It’s been really hot lately. So hot that my usual getting-out-of-the-house activities are not an option. Going for a walk? No thank you. Playing in the park? Not unless I want heat stroke. Other (free) indoor activities, such as going to the grocery store or library, haven’t panned out so well, as I haven’t always felt up to the task of managing both kids in a public place, especially after a few choice tantrums (not thrown by me).
So we’ve been a little cooped up, and everyone’s been increasingly stir-crazy. I’ve been experiencing the joys of a teething baby (four teeth at one time), missed the boat on sending my toddler to day camp (boy do I regret that indecision), and in general, am feeling the need for space in a big way.
This means that when the kids are playing nicely on their own (which happens so infrequently that its occurrence makes me wonder if I’m not hallucinating), I don’t run so fast to see what they’re doing. I know that if they’re quiet, it very well may mean a mess to clean up later, but I’m just so happy for the respite that I hope for the best (even though I know that’s a bit of wishful thinking).
This is a story of how reality squashed my wishful thinking.
Last week, early into the Nine Days, I decided to self-clean my oven so I could make some milchig dinners in the oven for a change (I only have the stove-top at my disposal since our toaster oven finally gave out). I turned on the self-clean in the late afternoon, while the kids were still awake and playing relatively quietly in their room. The oven door automatically locks during the cleaning, which sure is a nice feature, and let me relax to some degree. I was
checking Facebook doing this that or the other around the house when the smell of burning plastic wafted over to my nose.
My first thought was that maybe the pots and pans stored in the drawer under the stove were getting too hot, so I opened the drawer and removed them. They were warm, but nowhere near warm enough for melting plastic. I sniffed each one (yes, I did) as I placed it on the floor, but that smell was not coming from any of them.
So then I looked at the oven door and saw it. One of my super-skinny cutting boards. Well, what used to be one of my super-skinny cutting boards. Now it just looked like smoking, melting Swiss cheese, er, plastic (this picture was taken much later in the evening, FTR, since I couldn’t open the oven door for what seemed like hours).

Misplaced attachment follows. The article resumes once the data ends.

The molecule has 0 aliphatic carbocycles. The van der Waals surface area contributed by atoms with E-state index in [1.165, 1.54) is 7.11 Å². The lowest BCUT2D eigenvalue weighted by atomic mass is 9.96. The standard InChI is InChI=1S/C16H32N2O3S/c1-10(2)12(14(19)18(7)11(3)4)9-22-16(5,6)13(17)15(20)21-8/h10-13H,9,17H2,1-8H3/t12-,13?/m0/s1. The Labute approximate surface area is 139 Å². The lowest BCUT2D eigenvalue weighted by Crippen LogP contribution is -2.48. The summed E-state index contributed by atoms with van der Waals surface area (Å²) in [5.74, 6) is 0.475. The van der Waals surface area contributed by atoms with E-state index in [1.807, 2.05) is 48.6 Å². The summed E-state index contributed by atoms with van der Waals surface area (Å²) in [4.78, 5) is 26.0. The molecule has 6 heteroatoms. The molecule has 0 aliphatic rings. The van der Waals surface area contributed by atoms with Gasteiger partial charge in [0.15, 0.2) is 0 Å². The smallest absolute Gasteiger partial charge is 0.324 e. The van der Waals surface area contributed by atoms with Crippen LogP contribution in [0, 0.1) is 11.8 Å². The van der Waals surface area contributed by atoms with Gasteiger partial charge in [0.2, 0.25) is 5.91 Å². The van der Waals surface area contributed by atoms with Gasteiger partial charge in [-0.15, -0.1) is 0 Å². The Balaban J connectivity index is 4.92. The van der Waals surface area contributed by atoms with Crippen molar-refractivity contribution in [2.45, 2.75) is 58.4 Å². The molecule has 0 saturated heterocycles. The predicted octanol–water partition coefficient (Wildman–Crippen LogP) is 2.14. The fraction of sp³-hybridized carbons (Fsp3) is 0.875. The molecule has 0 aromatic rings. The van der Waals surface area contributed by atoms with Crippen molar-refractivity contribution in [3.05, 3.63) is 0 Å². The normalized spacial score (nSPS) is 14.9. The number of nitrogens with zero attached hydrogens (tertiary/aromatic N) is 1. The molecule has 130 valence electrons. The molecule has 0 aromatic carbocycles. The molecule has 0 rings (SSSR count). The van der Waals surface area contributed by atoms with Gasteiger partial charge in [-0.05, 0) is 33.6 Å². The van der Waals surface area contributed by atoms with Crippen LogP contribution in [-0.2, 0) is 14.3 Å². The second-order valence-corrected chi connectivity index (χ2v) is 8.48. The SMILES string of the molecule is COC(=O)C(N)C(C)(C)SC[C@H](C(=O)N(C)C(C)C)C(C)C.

Did you know that on certain stoves, there’s a little teeny crack in the top of the oven door? It leads to a space between the outer glass and the inner, double pane. It’s for ventilation, apparently. I was unaware that this tiny yet hugely problematic space existed. My toddler, with his unquenchable curiosity, had clearly discovered it.
My reconstructed scenario went something like this: He had opened the dishwasher, pulled out the cutting board and inserted it into this enticing little oven door crevice. I don’t know when he did it. Sometime that day. And now said cutting board was quickly fusing to my oven door, and smoking up my kitchen.
So, I turned off the self-clean. No baked ziti for us that night.
Later that evening, when the boys were safely asleep in their cribs, and the smell of plastic gone from my apartment, I took a look at the oven door. It was still mildly warm, and I thought that perhaps I could scrape the cutting board off the glass. I found a wire hanger and bent it into a useful (I hoped) shape. After attempting to scrape around in there, I realized that I was probably just pushing more plastic down into the oven door than removing it, and I gave up on that idea.
The next logical step, was, of course, to take the oven door completely apart. Right? ‘Cause that’s the most reasonable course of action. Also, my husband wasn’t home to talk any sense into me. I got out the big guns: my toolbox. Time to get handy.
While I was removing the screws from the door, I did have the foresight to arrange them carefully in their respective order. Perhaps it wasn’t necessary, but I didn’t want to be stuck with a disassembled stove and no idea of what went where. Plus I liked having control over some part of this crazy stove situation.
After the door front was removed, I assessed the damage. It was not pretty. There was no way I was going to be able to separate the plastic from the glass. It was baked neatly in between the two inner panes of glass. Despite my frustration, it was actually kind of impressive.
The most reasonable next step was removing the plastic-covered glass from my oven (right?). Ostensibly, this was so I could show it to the Home Depot guys to get a new one, but really, I think I was just having a little too much fun taking things apart (who, me?). And maybe I was hoping a little bit that if I just took out the offending plastic/glass combo, I could still make baked ziti the next day.
I reassembled the oven door rather uneventfully, and was really hoping that I could use the oven soonish. However, when I asked the men at a nearby appliance store if I could use my oven without that part, they told me ominously of wasted heat, burnt little hands and shattering glass. Yikes. So, no baked ziti for us. Now I just need to order the part … until then, stove-top cooking it is! I’ll take any good stove-top recipes you have to offer.
Also, we put up a gate to the kitchen. Best decision this summer.
What’s the most unusual/inconvenient household damage you’ve experienced?
You may also enjoy:
- Warning: Do not lead with the cheese puffs
- Having a toddler means being crazy flexible
- Little Man is two today!
- The pacifier saga continues